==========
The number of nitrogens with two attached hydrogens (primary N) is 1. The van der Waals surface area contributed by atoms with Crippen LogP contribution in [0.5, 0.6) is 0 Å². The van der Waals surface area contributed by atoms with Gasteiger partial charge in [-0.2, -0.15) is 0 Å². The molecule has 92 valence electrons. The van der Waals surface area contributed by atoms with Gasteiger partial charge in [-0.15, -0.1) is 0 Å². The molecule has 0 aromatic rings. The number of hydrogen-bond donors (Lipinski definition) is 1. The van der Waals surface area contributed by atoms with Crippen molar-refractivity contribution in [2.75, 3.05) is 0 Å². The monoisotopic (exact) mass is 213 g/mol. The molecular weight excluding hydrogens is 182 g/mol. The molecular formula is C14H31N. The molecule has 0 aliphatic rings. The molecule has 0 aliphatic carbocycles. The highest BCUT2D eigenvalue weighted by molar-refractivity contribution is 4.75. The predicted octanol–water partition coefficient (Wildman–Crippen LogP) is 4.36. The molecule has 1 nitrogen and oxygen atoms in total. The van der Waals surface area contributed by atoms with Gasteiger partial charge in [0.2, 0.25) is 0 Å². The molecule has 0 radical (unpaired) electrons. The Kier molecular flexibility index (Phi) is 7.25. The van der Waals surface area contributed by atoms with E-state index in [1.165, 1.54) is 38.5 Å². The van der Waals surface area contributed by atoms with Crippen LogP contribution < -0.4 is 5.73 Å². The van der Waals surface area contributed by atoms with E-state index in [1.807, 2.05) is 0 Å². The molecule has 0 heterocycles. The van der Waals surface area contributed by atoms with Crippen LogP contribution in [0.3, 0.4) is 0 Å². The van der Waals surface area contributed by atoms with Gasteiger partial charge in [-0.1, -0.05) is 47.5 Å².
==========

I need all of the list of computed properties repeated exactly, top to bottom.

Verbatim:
The number of nitrogens with two attached hydrogens (primary N) is 1. The van der Waals surface area contributed by atoms with Crippen LogP contribution in [0.5, 0.6) is 0 Å². The van der Waals surface area contributed by atoms with Gasteiger partial charge in [-0.2, -0.15) is 0 Å². The molecule has 92 valence electrons. The van der Waals surface area contributed by atoms with Gasteiger partial charge in [-0.15, -0.1) is 0 Å². The molecule has 0 aromatic rings. The number of hydrogen-bond donors (Lipinski definition) is 1. The van der Waals surface area contributed by atoms with Crippen molar-refractivity contribution in [2.75, 3.05) is 0 Å². The monoisotopic (exact) mass is 213 g/mol. The molecular weight excluding hydrogens is 182 g/mol. The molecular formula is C14H31N. The molecule has 0 aliphatic rings. The molecule has 0 aliphatic carbocycles. The highest BCUT2D eigenvalue weighted by molar-refractivity contribution is 4.75. The predicted octanol–water partition coefficient (Wildman–Crippen LogP) is 4.36. The molecule has 1 nitrogen and oxygen atoms in total. The van der Waals surface area contributed by atoms with Gasteiger partial charge in [0.2, 0.25) is 0 Å². The molecule has 0 radical (unpaired) electrons. The Kier molecular flexibility index (Phi) is 7.25. The van der Waals surface area contributed by atoms with E-state index in [1.165, 1.54) is 38.5 Å². The van der Waals surface area contributed by atoms with Crippen LogP contribution < -0.4 is 5.73 Å². The van der Waals surface area contributed by atoms with E-state index in [1.807, 2.05) is 0 Å². The molecule has 0 heterocycles. The van der Waals surface area contributed by atoms with Crippen LogP contribution in [0.3, 0.4) is 0 Å². The van der Waals surface area contributed by atoms with Gasteiger partial charge in [-0.1, -0.05) is 47.5 Å².